We are interested in P(X = 7).
Ex. 2 During a typical football game, a coach can expect 3.2 injuries. Find the probability that the team will have at most 1 injury in this game.
A coach can expect 3.2 injuries : λ = 3.2.
Random Variable :...

...useful distribution for ﬁtting discrete data: revival
of the Conway–Maxwell–Poissondistribution
Galit Shmueli,
University of Maryland, College Park, USA
Thomas P. Minka and Joseph B. Kadane,
Carnegie Mellon University, Pittsburgh, USA
Sharad Borle
Rice University, Houston, USA
and Peter Boatwright
Carnegie Mellon University, Pittsburgh, USA
[Received June 2003. Revised December 2003]
Summary. A useful discretedistribution (the Conway–Maxwell–Poissondistribution) is revived
and its statistical and probabilistic properties are introduced and explored. This distribution is a
two-parameter extension of the Poissondistribution that generalizes some well-known discrete
distributions (Poisson, Bernoulli and geometric). It also leads to the generalization of distributions
derived from these discrete distributions (i.e. the binomial and negative binomialdistributions).
We describe three methods for estimating the parameters of the Conway–Maxwell–Poissondistribution. The ﬁrst is a fast simple weighted least squares method, which leads to estimates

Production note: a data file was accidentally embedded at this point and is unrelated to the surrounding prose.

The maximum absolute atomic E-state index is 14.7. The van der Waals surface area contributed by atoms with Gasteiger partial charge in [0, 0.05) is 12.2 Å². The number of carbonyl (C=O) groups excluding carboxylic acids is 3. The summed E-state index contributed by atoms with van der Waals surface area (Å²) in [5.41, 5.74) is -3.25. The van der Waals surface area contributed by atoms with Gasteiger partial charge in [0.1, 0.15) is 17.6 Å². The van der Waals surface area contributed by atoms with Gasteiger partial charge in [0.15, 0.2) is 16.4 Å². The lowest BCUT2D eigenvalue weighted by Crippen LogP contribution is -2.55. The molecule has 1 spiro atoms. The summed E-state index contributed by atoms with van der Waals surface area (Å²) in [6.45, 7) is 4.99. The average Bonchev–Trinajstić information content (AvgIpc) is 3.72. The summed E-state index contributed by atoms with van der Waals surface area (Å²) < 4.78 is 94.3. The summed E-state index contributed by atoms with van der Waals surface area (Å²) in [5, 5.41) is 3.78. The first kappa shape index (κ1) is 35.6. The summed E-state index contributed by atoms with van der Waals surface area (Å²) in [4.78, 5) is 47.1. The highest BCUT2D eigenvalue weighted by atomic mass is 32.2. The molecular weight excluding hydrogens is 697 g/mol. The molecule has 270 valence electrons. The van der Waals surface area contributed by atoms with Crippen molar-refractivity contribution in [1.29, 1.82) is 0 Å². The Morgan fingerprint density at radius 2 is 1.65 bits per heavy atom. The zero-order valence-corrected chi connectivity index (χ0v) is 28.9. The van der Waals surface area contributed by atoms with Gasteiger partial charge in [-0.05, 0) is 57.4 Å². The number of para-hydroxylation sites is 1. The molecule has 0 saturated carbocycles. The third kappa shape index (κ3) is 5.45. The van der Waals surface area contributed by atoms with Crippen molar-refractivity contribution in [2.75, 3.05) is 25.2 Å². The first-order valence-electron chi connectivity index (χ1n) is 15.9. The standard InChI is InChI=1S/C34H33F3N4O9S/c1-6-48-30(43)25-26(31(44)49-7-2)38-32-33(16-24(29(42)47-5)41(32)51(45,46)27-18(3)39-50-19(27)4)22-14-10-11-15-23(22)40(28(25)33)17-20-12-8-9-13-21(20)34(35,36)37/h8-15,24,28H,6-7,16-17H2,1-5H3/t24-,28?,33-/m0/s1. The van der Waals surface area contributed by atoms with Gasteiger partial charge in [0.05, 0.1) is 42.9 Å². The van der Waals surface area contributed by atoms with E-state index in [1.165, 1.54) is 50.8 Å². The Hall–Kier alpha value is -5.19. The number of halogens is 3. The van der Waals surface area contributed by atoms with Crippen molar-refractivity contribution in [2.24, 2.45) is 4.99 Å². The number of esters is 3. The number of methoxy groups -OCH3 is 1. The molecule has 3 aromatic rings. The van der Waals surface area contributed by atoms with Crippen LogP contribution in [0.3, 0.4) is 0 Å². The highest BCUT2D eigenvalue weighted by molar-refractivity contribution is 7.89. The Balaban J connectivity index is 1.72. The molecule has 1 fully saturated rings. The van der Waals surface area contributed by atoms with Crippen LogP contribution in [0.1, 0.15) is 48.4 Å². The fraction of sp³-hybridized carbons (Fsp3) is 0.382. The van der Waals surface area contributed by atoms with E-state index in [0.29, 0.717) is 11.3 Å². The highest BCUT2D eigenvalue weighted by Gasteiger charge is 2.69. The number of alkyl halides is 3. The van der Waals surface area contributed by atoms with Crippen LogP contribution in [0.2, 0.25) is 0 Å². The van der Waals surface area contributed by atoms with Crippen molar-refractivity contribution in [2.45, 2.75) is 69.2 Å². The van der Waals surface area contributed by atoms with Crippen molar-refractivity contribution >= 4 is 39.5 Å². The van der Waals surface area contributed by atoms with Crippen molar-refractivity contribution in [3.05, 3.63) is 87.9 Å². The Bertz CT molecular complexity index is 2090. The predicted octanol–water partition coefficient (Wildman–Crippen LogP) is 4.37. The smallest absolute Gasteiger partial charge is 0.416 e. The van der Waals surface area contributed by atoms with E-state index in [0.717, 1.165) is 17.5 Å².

that are sufﬁciently accurate for practical purposes. The second method, using maximum likelihood, can be used to reﬁne the initial estimates. This...

...The BinomialDistribution
October 20, 2010
The BinomialDistributionBernoulli Trials
Deﬁnition A Bernoulli trial is a random experiment in which there are only two possible outcomes - success and failure.
1
Tossing a coin and considering heads as success and tails as failure.
The BinomialDistributionBernoulli Trials
Deﬁnition ABernoulli trial is a random experiment in which there are only two possible outcomes - success and failure.
1
Tossing a coin and considering heads as success and tails as failure. Checking items from a production line: success = not defective, failure = defective.
2
The BinomialDistributionBernoulli Trials
Deﬁnition A Bernoulli trial is a random experiment in which there are only two possible outcomes - success and failure.
1
Tossing a coin and considering heads as success and tails as failure. Checking items from a production line: success = not defective, failure = defective. Phoning a call centre: success = operator free; failure = no operator free.
2
3
The BinomialDistributionBernoulli Random Variables
A Bernoulli random variable X takes the values 0 and 1 and P(X = 1) = p P(X = 0) = 1 − p. It can be easily checked that the mean...